I leaned back on my sofa, crossing my legs, my glass of wine in hand, and let my eyes sweep the room. Across from me was Jerome Scott, as smooth as silk and colder than ice, like a banker needed to be; beside him were twins Nicholas and Luke Foster, real estate agents who, with their dark hair, dark eyes and English accents, were rather like British versions of the Property Brothers, albeit shorter. The last of our group was Dmitry Khvostov, whose soft, calming voice lured many into his business deals, mostly beneficial for him, of course. Of them all, it was surprising that Jerome was the one shifting uncomfortably.
“We’re one short tonight,” he observed, his usually charming voice slightly strained, “and we all know why.” He shook his head, clasping his hands together. “I don’t like it, someone’s caught on to us.”
“Someone’s caught on to something,” I agreed. “But you can’t let it shake you, or they’ll know they’re on the right track.”
“Look, James,” Nick spoke up, “we all know you’ve been around the block a few times with stuff like this—”
I raised an eyebrow.
“—but the rest of us aren’t used to it. We’re all clean.”
I chuckled mirthlessly, taking a sip of wine before speaking again.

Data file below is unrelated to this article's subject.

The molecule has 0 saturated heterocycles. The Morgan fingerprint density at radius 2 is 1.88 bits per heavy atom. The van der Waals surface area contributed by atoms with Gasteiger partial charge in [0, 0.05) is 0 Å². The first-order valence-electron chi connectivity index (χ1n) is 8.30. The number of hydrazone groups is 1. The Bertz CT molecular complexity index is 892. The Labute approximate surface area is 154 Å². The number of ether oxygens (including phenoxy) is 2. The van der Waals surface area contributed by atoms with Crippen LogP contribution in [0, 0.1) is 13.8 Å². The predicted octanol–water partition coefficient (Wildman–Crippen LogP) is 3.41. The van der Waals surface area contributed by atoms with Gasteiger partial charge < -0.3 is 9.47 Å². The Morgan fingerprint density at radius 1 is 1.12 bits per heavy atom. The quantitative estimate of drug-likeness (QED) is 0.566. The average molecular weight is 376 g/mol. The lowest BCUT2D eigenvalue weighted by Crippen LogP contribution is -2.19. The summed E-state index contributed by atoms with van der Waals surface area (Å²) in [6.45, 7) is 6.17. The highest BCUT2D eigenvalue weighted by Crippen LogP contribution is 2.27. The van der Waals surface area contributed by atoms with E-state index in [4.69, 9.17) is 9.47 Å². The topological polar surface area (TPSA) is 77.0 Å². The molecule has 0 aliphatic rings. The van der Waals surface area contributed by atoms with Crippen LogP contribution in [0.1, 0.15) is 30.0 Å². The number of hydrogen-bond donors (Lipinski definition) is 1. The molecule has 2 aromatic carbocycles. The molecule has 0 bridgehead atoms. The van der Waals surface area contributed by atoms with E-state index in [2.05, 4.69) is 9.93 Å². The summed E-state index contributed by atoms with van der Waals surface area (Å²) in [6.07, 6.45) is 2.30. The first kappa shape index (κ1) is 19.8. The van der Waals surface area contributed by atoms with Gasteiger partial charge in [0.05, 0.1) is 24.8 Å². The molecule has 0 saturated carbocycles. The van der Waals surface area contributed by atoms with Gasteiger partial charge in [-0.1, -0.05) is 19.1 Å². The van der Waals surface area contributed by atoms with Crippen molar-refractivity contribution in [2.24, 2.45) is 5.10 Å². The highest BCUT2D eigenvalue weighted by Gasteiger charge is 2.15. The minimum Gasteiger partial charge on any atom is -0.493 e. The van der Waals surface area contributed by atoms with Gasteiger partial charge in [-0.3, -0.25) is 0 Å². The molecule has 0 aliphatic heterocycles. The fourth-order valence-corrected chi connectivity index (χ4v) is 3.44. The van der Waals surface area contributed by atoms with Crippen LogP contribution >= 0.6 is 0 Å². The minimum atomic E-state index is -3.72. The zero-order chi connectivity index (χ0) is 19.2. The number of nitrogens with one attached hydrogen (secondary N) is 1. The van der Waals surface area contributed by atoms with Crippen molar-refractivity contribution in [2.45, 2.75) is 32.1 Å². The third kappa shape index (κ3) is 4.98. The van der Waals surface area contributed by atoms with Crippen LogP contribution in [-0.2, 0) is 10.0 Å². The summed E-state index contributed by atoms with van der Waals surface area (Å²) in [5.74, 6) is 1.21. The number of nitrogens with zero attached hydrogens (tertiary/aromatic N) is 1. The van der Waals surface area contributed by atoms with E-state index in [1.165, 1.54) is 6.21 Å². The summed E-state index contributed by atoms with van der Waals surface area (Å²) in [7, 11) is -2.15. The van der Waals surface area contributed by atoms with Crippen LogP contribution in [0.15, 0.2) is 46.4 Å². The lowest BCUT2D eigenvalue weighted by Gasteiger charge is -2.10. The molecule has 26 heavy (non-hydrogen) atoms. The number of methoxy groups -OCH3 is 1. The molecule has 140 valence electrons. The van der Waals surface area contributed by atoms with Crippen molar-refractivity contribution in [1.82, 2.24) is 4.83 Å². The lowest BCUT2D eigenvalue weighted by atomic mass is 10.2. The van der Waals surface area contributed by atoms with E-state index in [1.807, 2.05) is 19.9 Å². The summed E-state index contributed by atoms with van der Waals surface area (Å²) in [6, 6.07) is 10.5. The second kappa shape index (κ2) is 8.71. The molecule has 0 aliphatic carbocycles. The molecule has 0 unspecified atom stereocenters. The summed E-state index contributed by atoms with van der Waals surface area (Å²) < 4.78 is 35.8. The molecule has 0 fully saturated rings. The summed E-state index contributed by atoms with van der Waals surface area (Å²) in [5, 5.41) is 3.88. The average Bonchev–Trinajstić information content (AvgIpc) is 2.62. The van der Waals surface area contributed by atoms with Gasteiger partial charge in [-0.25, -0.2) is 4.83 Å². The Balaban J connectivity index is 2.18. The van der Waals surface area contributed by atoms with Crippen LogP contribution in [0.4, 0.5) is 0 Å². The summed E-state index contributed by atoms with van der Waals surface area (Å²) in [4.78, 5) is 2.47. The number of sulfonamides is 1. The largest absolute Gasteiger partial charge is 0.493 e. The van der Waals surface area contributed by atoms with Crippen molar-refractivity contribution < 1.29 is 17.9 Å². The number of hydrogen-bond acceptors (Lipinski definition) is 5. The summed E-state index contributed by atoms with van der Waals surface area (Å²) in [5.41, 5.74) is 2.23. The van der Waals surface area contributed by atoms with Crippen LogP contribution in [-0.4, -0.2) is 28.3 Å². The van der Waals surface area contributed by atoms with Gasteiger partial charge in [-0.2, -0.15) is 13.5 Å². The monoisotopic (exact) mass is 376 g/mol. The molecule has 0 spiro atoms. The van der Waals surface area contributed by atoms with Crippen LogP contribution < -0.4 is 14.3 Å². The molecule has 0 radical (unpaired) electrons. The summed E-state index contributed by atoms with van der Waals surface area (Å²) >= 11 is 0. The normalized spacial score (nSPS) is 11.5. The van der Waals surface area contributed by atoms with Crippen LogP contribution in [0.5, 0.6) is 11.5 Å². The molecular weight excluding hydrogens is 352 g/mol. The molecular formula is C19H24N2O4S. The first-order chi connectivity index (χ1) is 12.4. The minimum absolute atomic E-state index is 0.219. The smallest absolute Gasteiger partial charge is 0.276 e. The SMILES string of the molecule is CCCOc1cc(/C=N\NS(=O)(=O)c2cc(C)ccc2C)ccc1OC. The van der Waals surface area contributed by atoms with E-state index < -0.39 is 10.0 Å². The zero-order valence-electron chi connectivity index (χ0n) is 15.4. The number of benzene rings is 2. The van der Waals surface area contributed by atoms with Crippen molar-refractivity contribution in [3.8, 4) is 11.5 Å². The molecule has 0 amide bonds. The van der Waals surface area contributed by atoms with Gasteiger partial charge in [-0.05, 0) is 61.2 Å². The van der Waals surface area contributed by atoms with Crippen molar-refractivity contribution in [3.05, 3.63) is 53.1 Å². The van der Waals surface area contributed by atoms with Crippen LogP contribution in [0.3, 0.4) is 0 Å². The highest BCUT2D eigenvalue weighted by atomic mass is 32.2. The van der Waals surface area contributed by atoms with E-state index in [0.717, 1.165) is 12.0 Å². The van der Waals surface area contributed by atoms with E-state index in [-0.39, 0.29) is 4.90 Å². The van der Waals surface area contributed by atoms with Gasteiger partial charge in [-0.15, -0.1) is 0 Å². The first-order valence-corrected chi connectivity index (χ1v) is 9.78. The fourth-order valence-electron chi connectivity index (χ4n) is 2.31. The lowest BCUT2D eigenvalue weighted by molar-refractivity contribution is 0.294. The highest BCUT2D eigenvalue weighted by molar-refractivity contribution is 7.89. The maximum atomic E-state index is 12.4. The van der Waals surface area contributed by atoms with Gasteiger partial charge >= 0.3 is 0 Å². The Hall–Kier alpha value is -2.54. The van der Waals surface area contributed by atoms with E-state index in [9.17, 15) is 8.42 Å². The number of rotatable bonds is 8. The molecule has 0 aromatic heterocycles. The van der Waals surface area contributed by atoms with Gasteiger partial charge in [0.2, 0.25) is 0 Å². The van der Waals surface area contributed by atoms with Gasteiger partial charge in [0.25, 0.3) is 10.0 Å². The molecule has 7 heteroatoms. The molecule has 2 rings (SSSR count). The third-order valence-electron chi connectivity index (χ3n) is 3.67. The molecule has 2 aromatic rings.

“You consider insider trading ‘clean’?” I asked. “Blackmail, loan fraud, buying low and selling high?” They all squirmed at that, and I laughed again. “No, I thought not. The moment you think yourself safe simply because you haven’t done time for your actions is the moment you get careless, and wind up like Colin.” My voice grew stern by the end of the sentence, and I leaned forward again. “Now take my advice and pretend nothing has changed. Colin had a heart attack, nothing more.”
“But the murderer will come looking for us,” Dmitry pointed out. “Colin was a warning.”
“Only if we give him something to look for,” I told them. “And if we go looking for him first, we’re home free.”
They all exchanged looks and leaned toward me, all eight eyes focused on mine.
“You have a plan,” Dmitry comprehended.
I gave a cold smile.
“Indeed I do, gentlemen.”
I took a moment to enjoy their anxiety, then spread my hands, reclining in the chair again.
“Not that I can go into it here and now,” I said sardonically. “After all, if the murderer is aware of the members of our little circus, he may very well be listening in.”